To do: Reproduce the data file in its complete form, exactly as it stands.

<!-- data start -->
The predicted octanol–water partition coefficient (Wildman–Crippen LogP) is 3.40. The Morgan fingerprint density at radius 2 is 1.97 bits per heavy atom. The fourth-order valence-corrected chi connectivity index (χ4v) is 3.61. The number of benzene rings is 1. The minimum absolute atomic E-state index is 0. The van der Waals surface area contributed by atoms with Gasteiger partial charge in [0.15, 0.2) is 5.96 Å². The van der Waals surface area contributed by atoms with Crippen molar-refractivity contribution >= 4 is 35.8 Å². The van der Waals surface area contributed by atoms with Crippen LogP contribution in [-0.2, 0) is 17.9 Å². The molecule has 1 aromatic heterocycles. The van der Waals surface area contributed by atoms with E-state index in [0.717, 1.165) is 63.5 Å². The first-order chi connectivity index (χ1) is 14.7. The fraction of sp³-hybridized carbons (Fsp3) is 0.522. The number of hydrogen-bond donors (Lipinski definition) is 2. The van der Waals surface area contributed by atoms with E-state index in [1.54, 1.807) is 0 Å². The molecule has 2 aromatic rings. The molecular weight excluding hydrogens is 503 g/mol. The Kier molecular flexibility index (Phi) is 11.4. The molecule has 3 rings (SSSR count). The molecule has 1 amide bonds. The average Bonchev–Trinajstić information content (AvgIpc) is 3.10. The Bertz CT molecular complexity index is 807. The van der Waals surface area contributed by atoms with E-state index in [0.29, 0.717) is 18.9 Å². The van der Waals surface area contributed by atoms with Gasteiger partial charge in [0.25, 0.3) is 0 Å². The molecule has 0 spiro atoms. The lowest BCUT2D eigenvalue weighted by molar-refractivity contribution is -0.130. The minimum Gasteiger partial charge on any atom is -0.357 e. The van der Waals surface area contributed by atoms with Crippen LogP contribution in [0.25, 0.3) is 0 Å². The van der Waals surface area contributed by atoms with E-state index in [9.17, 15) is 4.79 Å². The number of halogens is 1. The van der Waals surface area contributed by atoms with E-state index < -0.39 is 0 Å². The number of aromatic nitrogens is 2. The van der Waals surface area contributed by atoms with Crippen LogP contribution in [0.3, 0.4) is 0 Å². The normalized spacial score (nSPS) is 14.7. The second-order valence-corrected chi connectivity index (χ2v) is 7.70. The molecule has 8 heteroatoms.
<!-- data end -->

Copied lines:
The predicted octanol–water partition coefficient (Wildman–Crippen LogP) is 3.40. The Morgan fingerprint density at radius 2 is 1.97 bits per heavy atom. The fourth-order valence-corrected chi connectivity index (χ4v) is 3.61. The number of benzene rings is 1. The minimum absolute atomic E-state index is 0. The van der Waals surface area contributed by atoms with Gasteiger partial charge in [0.15, 0.2) is 5.96 Å². The van der Waals surface area contributed by atoms with Crippen molar-refractivity contribution >= 4 is 35.8 Å². The van der Waals surface area contributed by atoms with Crippen LogP contribution in [-0.2, 0) is 17.9 Å². The molecule has 1 aromatic heterocycles. The van der Waals surface area contributed by atoms with E-state index in [0.717, 1.165) is 63.5 Å². The first-order chi connectivity index (χ1) is 14.7. The fraction of sp³-hybridized carbons (Fsp3) is 0.522. The number of hydrogen-bond donors (Lipinski definition) is 2. The van der Waals surface area contributed by atoms with E-state index in [1.54, 1.807) is 0 Å². The molecule has 2 aromatic rings. The molecular weight excluding hydrogens is 503 g/mol. The Kier molecular flexibility index (Phi) is 11.4. The molecule has 3 rings (SSSR count). The molecule has 1 amide bonds. The average Bonchev–Trinajstić information content (AvgIpc) is 3.10. The Bertz CT molecular complexity index is 807. The van der Waals surface area contributed by atoms with E-state index in [0.29, 0.717) is 18.9 Å². The van der Waals surface area contributed by atoms with Gasteiger partial charge in [0.25, 0.3) is 0 Å². The molecule has 0 spiro atoms. The lowest BCUT2D eigenvalue weighted by molar-refractivity contribution is -0.130. The minimum Gasteiger partial charge on any atom is -0.357 e. The van der Waals surface area contributed by atoms with Crippen LogP contribution in [0.25, 0.3) is 0 Å². The van der Waals surface area contributed by atoms with E-state index in [9.17, 15) is 4.79 Å². The number of halogens is 1. The van der Waals surface area contributed by atoms with E-state index < -0.39 is 0 Å². The number of aromatic nitrogens is 2. The van der Waals surface area contributed by atoms with Crippen LogP contribution in [0.3, 0.4) is 0 Å². The normalized spacial score (nSPS) is 14.7. The second-order valence-corrected chi connectivity index (χ2v) is 7.70. The molecule has 8 heteroatoms.